The teacher guide is essential. The preface and the introduction are essential reading. While they repeat some ideas presented in the introductory video, lesson, they also cover technical aspects of teaching the course that you need to address.
The teacher guide provides detailed lesson plans that mirror what has been taught in the videos to some extent. Instructions list the steps to be followed and provide examples. With experience, you will likely develop your own favorite examples. Guides for assessment are included in the teacher guide, and sample essays at the back of the book will help you know in advance what to expect students to produce. Those who need a quick overview of the course structure and content of each Essay should appreciate the “Content of Essays One Through Nine” summarized on pages 24 through 27 and “Lesson Summaries" on pages 320 through 333.
Each student needs his or her own student workbook. (These are not reproducible.) Workbooks are entirely dependent upon presentation in the class; they are not self-instructional. Each lesson has one or more pages for the student. A few pages reiterate key information to which students will need to refer as they complete their assignments. Many pages are worksheets for students to complete. Most of the “Arrangement” lessons include an outline template for the essay they are to write so that students have a clear understanding of what is required. They will use the templates as guides to create their own outlines. Self-edit Checklists for each essay are included at the back of the book along with sample essays, lesson summaries, and a glossary.
The Lost Tools of Writing: Level Two (2nd edition) continues to build on the foundation prepared in Level One. Eight more essays are taught, but the lessons are divided into two parts, one focusing on the deliberative essay and the other on the judicial essay. There are no videos for this course, but parents and teachers should be able to work through the lessons from the teacher guide since all of it is done within the same framework of the three canons.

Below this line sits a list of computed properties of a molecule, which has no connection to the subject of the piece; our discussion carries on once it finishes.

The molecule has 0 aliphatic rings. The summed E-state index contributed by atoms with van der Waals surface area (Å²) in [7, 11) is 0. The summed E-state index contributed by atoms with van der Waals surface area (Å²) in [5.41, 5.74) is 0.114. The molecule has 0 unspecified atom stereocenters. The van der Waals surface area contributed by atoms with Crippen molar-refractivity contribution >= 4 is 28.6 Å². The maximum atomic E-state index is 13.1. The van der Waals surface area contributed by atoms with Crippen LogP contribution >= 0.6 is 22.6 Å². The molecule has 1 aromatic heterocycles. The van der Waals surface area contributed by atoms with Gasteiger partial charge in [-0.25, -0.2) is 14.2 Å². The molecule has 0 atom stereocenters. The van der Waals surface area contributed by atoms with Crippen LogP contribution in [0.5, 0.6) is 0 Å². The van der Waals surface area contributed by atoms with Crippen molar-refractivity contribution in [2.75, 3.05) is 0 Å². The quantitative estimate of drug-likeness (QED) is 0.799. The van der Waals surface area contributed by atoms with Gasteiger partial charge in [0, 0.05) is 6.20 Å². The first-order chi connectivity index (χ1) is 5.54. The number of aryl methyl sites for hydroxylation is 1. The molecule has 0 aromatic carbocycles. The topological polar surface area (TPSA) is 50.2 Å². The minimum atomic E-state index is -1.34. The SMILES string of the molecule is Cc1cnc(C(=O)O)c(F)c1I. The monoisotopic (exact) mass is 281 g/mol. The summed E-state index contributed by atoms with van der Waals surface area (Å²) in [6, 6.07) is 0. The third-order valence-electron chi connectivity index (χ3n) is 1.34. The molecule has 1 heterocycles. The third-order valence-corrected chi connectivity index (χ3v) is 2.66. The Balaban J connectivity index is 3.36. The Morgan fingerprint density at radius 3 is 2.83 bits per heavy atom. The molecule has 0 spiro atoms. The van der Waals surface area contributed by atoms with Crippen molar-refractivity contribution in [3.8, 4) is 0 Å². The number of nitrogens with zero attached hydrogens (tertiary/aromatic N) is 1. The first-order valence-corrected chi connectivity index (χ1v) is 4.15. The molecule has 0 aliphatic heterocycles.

I first reviewed an earlier version of LTW a few years ago, and I found it cumbersome with lengthy videos to watch and a binder to navigate. I was amazed to see the extensive revisions that were made since then. The new fifth edition is greatly simplified for the teacher, and I found it very easy to understand. The layout is logical and easy to follow. I think that even inexperienced teachers or parents can jump into it fairly quickly without having to go through the entire course in advance. The strategies used in LTW are tried and true from the world of classical education, but they are presented in a manner suitable for modern audiences. I recently reviewed an excellent novel with a companion study guide (Black as Night by Regina Doman) that utilizes (with permission) the ANI chart from LTW as a tool for literary analysis and essay writing. I expect we will be seeing more and more resources adopting this approach across the curriculum just as we have seen with Andrew Pudewa's Teaching Writing: Structure and Style.